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National Digital Stewardship Alliance (NDSA) Members Gather in Washington–Part One

Washington, DC The Library of Congress-sponsored NDIIPP (National Digital Information Infrastructure & Preservation Program)/NDSA (National Digital Stewardship Alliance) Partners Meeting was held July 19-21, 2011. Everyone in the rooms had personal experiences with just how fragile digital resources are, and how quickly they can be lost when their keepers–institutions, libraries, individuals and communities–no longer make them available online for any number of reasons. A kind of gallows humor hung over some exchanges with quips like "You're taking care of that, right," in reference to massive amounts of born digital cultural and scientific data and specialized resources highlighted in presentations and hallway conversations. Although many groups are working hard make high quality digital information durable and accessible for the long term, their efforts are often just not fast enough. The problem is bigger than any one institution can tackle alone which is why the theme of the meeting, "Make it Work: Improvisations on the Stewardship of Digital Information" was a call to not only review successes, but also to take action.

Laura Campbell, Library of Congress associate librarian for strategic initiatives, opened the meeting with an brief overview of NDIIPP efforts over the last 11 years. With 22 partners that together represent 867 organizations, Campbell anticipates that the ongoing work of this network will result in a significant national digital collection. She stressed that continuing to build the collection–now with over 1400 collections from maps to music to web pages—is NDIIPP's main task. "The collection is what we will be remembered for," she noted, "We will never be finished and these people (NDIIPP partners) are the pioneers who are making it possible."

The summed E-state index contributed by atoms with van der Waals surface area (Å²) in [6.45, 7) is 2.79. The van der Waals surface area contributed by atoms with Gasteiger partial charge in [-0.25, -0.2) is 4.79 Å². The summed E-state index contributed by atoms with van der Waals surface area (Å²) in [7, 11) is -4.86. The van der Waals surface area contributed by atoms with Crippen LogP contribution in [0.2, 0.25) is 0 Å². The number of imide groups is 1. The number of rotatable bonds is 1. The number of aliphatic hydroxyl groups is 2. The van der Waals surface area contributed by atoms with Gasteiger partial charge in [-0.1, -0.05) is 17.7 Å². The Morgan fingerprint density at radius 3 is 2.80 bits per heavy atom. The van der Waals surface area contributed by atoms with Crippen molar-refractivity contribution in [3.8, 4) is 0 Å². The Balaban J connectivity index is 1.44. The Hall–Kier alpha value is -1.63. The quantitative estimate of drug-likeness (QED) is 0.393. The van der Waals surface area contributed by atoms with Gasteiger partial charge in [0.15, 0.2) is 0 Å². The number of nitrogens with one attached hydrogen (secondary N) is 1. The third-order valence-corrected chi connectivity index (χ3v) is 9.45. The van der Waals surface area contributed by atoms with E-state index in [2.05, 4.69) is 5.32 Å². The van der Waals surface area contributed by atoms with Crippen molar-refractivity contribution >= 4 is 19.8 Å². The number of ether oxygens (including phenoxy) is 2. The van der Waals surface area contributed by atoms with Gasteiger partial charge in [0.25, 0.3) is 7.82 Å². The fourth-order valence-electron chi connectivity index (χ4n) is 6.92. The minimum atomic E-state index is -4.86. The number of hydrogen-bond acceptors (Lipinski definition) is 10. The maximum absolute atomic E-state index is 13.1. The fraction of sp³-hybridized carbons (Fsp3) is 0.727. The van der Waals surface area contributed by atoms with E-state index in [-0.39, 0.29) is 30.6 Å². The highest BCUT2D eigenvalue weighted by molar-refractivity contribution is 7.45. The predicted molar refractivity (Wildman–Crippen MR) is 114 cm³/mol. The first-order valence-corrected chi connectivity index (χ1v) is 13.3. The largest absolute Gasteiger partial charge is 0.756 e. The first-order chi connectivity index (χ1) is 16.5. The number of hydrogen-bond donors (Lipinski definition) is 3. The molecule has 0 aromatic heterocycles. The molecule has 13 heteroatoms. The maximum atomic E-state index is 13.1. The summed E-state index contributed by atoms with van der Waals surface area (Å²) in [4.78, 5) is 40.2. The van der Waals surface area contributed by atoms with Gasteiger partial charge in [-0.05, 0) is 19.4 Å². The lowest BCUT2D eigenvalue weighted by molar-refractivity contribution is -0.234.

Martha Anderson, director of program management for NDIIPP, introduced keynote speaker Tim O'Reilly, O'Reilly Media, with a reminder to the audience that many owed their technical training to "the O'Reilly books." She invited the nearly 180 attendees to tweet and blog the meeting in order to spread the word about the innovative work that would be presented from partner organizations. So while temperatures hovered around 100 degrees F. outside, communications heated up inside with news of progress, milestones, questions and comments about how to preserve our digital heritage–which is increasingly our only heritage. One tweet came through pointing to the fact that the NDIIPP/NDSA meeting proceedings would be of value to people beyond the meeting:


Presentations and videos from the meeting will be available here:

Tim O'Reilly began by recounting a couple of digital preservation failures to remind the audience of the personal nature of "your own" digital stuff. He observed that often the things that turn out to be historic are not known to be historic at the time. He believes that you can’t necessarily do preservation from a library or institutional point of view. "You have to bake preservation into the tools," he said.

An early Freeware Summit he sponsored was archived because some of the coverage was known at the time to have potential historic value. The digital copy did not contain duplicates of every link and, of course, many of the links went dead over time. "We have not built better links to make having a digital memory easier," he said. He asked the audience to think about what kind of tools would be needed in the everyday world of usage to make preservation happen regularly.

Once while lost with a Google maps app crash and a dead cell phone he could not find a gas station with an actual map. He had to ask people for directions. He asked the audience to imagine a world in which print does not exist. The work that we are all doing radically changes as we in urgency with that scenario.

O'Reilly concluded with the idea that the new all-digital, all-the-time world that is coming puts additional focus on what we collect and how. Having preservation “baked in” is critical because digital preservation is something we often discover we need to do too late. We are now engaged in a task that can prevent the wholesale destruction of our history—for everyone.

To be continued...